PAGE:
Decisions, decisions for Mikey Garcia

Team Mikey Garcia. Photo credit: Amanda Westcott/Showtime


Earlier this week, WBC lightweight champion Mikey Garcia and his brother/trainer Robert were at the Golden Boy Promotions offices in downtown Los Angeles, according to sources. What was being discussed – among other things – was a possible fight with WBA lightweight titlist Jorge Linares.


A Garcia-Linares unification bout would take place in the early months of 2018 and is one of the best pure match-ups that can be made in the sport, moving forward.


But this process isn’t so simple and it involves much more than just negotiating a single fight.


Garcia is a promotional free agent (after having extricated himself from Top Rank after a two-year legal battle) and, since returning last summer, has fought on cards promoted by various entities associated with Premier Boxing Champions. Garcia is advised by Al Haymon.


The biggest hang-up for Garcia is, while he calls out a multitude of names (ironically some of them are with Top Rank), he wants to retain his promotional freedom and not be tied down to a long-term contract with anybody. This certainly sounds good, in theory, but the reality is unless he signs some sort of multi-fight contract with a promoter who represents these boxers he’d like to face, he simply will not get those opportunities.


Recently on Twitter, Garcia expressed interest in facing Miguel Cotto (Now, this fight seems a tad illogical given Garcia last fought Adrien Broner at 140 pounds and Cotto is the reigning WBO 154-pound beltholder but that’s neither here nor there) but the larger issue is the Puerto Rican star is now under the Golden Boy banner.


If Garcia wants to face Cotto and/or Linares in the near future, he will have to sign a multi-fight contract with the company. They – nor anyone else – will do a one-off with him. Top Rank officials found it ironic that, after leaving their company, he listed several of their fighters as ones he’d like to face in the future. Let’s just say they weren’t in any rush to do business with him.


This is the reality of the situation for Garcia. And the truth of the matter is any real bona fide organization (the “sham promoters” don’t really apply here) will want at least a multi-fight commitment from him to get fights of this nature.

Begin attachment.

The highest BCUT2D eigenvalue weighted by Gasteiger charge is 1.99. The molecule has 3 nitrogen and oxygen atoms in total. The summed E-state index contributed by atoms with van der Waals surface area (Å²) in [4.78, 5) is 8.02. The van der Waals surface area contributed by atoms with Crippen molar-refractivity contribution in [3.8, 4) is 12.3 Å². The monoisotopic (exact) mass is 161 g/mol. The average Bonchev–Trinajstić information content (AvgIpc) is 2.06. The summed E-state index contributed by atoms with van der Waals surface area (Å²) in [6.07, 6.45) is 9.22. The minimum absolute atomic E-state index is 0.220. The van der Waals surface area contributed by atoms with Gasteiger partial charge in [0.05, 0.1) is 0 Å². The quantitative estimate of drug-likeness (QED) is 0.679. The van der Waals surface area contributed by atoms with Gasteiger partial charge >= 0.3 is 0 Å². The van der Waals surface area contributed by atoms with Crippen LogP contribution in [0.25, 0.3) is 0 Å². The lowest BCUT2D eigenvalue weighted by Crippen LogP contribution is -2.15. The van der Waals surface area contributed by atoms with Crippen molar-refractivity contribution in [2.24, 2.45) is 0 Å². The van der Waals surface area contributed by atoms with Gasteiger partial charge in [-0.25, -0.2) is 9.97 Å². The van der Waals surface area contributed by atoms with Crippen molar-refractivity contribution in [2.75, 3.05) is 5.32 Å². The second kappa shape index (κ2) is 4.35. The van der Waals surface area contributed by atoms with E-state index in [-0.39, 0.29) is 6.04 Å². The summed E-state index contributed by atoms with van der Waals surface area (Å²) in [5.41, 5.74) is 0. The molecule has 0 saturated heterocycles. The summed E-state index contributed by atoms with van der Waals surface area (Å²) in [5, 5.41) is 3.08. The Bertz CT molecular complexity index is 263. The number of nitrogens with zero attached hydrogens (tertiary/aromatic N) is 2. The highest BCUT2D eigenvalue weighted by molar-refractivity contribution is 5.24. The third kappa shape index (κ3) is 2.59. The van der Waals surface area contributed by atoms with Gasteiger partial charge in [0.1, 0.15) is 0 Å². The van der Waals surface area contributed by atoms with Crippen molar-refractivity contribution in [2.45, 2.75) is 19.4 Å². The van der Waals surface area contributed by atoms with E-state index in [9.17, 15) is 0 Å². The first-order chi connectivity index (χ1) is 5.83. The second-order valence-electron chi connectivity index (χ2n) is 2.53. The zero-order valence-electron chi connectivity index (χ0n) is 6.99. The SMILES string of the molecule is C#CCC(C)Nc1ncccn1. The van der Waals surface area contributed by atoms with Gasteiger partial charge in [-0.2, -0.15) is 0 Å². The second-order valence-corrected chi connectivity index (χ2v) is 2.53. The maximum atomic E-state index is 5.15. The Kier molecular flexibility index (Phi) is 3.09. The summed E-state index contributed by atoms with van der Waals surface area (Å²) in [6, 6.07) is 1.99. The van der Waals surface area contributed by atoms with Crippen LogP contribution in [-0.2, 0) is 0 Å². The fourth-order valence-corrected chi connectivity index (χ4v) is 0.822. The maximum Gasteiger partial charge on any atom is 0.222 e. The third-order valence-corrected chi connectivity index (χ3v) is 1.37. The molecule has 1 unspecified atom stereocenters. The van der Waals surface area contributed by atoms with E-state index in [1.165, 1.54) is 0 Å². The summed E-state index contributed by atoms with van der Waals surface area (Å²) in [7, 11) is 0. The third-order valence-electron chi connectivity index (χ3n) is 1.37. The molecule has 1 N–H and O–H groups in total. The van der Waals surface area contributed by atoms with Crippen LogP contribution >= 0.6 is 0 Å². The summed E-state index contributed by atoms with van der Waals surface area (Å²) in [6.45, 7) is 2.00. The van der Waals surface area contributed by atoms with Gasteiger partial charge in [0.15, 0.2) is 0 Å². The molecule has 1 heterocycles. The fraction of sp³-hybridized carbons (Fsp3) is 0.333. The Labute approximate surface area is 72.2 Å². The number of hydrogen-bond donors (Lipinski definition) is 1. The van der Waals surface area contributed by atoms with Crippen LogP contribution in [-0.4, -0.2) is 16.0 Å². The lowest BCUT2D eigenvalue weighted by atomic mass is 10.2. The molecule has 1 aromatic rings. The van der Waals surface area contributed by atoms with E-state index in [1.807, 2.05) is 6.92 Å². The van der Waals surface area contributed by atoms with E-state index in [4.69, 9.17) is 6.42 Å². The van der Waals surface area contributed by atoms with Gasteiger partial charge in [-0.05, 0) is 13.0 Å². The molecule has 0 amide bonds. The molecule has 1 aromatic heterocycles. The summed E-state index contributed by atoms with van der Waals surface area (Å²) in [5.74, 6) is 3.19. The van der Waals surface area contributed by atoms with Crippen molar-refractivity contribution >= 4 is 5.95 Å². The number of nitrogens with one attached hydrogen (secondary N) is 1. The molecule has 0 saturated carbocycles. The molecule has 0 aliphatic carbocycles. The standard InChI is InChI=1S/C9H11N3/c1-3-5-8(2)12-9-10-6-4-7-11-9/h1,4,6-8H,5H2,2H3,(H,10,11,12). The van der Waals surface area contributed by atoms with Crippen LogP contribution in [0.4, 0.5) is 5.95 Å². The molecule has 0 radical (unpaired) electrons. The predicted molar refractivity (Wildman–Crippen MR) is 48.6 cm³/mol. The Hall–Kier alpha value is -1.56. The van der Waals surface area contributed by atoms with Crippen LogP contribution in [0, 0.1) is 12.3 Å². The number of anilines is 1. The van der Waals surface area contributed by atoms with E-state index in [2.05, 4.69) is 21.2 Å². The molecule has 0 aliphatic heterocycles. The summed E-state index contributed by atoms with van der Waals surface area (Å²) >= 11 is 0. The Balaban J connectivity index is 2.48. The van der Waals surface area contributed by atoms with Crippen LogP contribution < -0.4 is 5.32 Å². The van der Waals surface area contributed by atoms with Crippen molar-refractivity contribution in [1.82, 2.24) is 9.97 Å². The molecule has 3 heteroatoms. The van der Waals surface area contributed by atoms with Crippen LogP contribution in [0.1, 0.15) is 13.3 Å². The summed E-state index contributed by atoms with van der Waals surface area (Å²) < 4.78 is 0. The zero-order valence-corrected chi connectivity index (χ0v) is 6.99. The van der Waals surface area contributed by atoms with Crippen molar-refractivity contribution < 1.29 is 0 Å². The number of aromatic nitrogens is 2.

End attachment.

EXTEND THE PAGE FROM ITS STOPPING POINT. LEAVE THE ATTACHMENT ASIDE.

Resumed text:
Perhaps Sugar Ray Leonard and his adviser Mike Trainer could be independent operators back during their days but Garcia, as gifted in the ring as he is, simply doesn’t have that kind of leverage. That said, it could be said that maybe only IBF/WBA heavyweight titlist Anthony Joshua and lineal middleweight champion Saul Alvarez really have that type of influence – and the fact is they have full-time promoters working on their behalfs.


In this past generation, only Floyd Mayweather Jr. was really allowed to be an island unto himself.


While, in theory, it seems ideal for boxers to be able to bounce around from one promoter to another (especially with how fractured the business is nowadays) the flipside is even Robert Garcia, a veteran of the sport from his days as a boxer and trainer/manager, did not hesitate to grouse in various interviews about how they were treated during the week of the Broner fight, which took place at the Barclays Center in Brooklyn. The promoter of record was DiBella Entertainment.


Robert felt strongly that they were treated as the B-side and second-class citizens and it has to be asked: Why was this fight placed on the East Coast? Did that benefit Garcia’s overall cause, to fight in a venue in which Broner had fought many times before?


Garcia, who easily out-pointed Broner on July 29, is one of the premier prizefighters in the sport, whose mastery of his craft is unquestioned. Currently, he is undefeated, at 37-0 (30), and has won titles at featherweight, junior lightweight and lightweight and it doesn’t seem that his extended hiatus away from the sport has dulled his skills. The best may still yet to come from Garcia.